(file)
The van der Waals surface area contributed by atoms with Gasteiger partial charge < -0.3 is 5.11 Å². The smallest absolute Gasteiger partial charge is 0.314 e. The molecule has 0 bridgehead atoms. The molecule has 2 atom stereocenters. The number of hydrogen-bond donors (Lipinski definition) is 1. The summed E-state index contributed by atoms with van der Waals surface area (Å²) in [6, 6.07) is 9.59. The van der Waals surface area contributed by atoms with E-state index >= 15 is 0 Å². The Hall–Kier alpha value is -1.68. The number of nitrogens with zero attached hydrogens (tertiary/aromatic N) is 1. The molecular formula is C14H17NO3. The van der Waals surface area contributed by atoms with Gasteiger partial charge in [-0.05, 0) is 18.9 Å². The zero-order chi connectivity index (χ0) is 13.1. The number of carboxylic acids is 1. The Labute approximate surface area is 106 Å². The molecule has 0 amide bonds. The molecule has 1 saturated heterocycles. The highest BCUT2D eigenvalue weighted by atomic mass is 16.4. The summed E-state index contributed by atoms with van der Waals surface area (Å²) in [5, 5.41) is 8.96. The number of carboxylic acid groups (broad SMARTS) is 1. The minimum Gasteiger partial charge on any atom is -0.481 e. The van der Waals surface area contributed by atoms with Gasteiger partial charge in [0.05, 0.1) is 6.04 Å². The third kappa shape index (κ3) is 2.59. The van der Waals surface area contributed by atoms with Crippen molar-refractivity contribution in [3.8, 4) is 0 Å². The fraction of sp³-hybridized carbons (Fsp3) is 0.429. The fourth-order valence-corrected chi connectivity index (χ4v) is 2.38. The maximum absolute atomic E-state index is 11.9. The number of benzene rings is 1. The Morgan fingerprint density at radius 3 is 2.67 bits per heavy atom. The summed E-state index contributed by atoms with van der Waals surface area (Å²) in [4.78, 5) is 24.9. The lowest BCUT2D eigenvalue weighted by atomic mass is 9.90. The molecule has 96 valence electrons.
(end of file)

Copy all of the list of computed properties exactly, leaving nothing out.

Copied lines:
The van der Waals surface area contributed by atoms with Gasteiger partial charge < -0.3 is 5.11 Å². The smallest absolute Gasteiger partial charge is 0.314 e. The molecule has 0 bridgehead atoms. The molecule has 2 atom stereocenters. The number of hydrogen-bond donors (Lipinski definition) is 1. The summed E-state index contributed by atoms with van der Waals surface area (Å²) in [6, 6.07) is 9.59. The van der Waals surface area contributed by atoms with E-state index >= 15 is 0 Å². The Hall–Kier alpha value is -1.68. The number of nitrogens with zero attached hydrogens (tertiary/aromatic N) is 1. The molecular formula is C14H17NO3. The van der Waals surface area contributed by atoms with Gasteiger partial charge in [-0.05, 0) is 18.9 Å². The zero-order chi connectivity index (χ0) is 13.1. The number of carboxylic acids is 1. The Labute approximate surface area is 106 Å². The molecule has 0 amide bonds. The molecule has 1 saturated heterocycles. The highest BCUT2D eigenvalue weighted by atomic mass is 16.4. The summed E-state index contributed by atoms with van der Waals surface area (Å²) in [5, 5.41) is 8.96. The number of carboxylic acid groups (broad SMARTS) is 1. The minimum Gasteiger partial charge on any atom is -0.481 e. The van der Waals surface area contributed by atoms with Gasteiger partial charge in [0.05, 0.1) is 6.04 Å². The third kappa shape index (κ3) is 2.59. The van der Waals surface area contributed by atoms with Crippen molar-refractivity contribution in [3.8, 4) is 0 Å². The fraction of sp³-hybridized carbons (Fsp3) is 0.429. The fourth-order valence-corrected chi connectivity index (χ4v) is 2.38. The maximum absolute atomic E-state index is 11.9. The number of benzene rings is 1. The Morgan fingerprint density at radius 3 is 2.67 bits per heavy atom. The summed E-state index contributed by atoms with van der Waals surface area (Å²) in [4.78, 5) is 24.9. The lowest BCUT2D eigenvalue weighted by atomic mass is 9.90. The molecule has 96 valence electrons.